“I wanted my life to change”: Melissa chats risk, reward and reinvention

In our 30 Years Series, we reflect on the achievements of our students in the three decades since Open Universities Australia began. Today, you’ll hear from Bachelor of Communications (Griffith University) and Graduate Certificate in Health Promotion (Curtin University) graduate, Melissa Cartledge. 

Melissa Updated

Speaking with Melissa, it becomes clear that her career (like all of our careers, really) could have gone many ways. In Grade 5, the now Director of Oral Health Relationships at Dental Health Services Victoria had the very equal-handed aspirations of being either “a checkout operator or the Prime Minister”. Let’s hear how Melissa went from strength to strength, taking leap upon leap, to get where she is today. 

As Open Universities Australia turns 30 this year, we’re reflecting on how far we’ve all come. What was life like when you started study, Melissa?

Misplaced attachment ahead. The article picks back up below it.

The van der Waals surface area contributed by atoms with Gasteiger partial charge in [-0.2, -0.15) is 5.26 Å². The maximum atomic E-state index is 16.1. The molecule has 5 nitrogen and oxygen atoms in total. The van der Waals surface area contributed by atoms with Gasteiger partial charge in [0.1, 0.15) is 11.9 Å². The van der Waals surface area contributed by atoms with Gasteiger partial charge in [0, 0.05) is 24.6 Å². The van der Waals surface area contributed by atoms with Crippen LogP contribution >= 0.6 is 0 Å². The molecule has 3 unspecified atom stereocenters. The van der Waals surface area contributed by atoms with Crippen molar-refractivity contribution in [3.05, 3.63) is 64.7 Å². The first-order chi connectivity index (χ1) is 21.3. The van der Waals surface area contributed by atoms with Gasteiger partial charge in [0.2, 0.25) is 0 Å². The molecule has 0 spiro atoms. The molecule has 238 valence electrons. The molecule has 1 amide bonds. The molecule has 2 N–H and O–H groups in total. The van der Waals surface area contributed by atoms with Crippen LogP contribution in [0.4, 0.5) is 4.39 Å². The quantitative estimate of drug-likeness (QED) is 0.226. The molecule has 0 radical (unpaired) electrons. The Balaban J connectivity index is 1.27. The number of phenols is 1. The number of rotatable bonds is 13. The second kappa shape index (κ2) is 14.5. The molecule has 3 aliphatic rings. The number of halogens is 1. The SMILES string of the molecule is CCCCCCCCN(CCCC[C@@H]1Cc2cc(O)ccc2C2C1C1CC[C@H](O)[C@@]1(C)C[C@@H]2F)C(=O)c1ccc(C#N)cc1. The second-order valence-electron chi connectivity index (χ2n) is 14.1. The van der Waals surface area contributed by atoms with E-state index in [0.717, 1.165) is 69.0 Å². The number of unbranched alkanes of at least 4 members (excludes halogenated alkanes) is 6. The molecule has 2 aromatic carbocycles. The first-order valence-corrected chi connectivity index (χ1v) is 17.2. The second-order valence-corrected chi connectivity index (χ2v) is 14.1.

“Throughout school, my goals changed and by the time I finished high school, I was so lost and confused—my parents suggested a traineeship to get me into the workforce while I tried to figure things out. I completed my Certificate III in Dental Assisting and worked in the dental industry for several years.”

“At 25, having just had my first child, I had time to think about what I might want to do, hoping to move out of the healthcare sector and into copywriting or marketing. With personal commitments and responsibilities, leaving work to study was not an option—so Open Universities Australia was critical to my success. I was able to enrol and design my study schedule around my baby and part-time work.”

“After completing my Bachelor of Communications with Griffith University through Open Universities Australia, I was still at a crossroads. I was looking for opportunities that allowed me to use my newfound knowledge in communications, but wasn’t ready to walk away from healthcare. I applied for entry into the Graduate Certificate in Health Promotion with Curtin University through Open Universities Australia and upon completion was successful in my application to work at Dental Health Services Victoria—the perfect role that combined my communications degree with my health promotion post graduate qualification. A far cry from being a checkout operator or the Prime Minister!”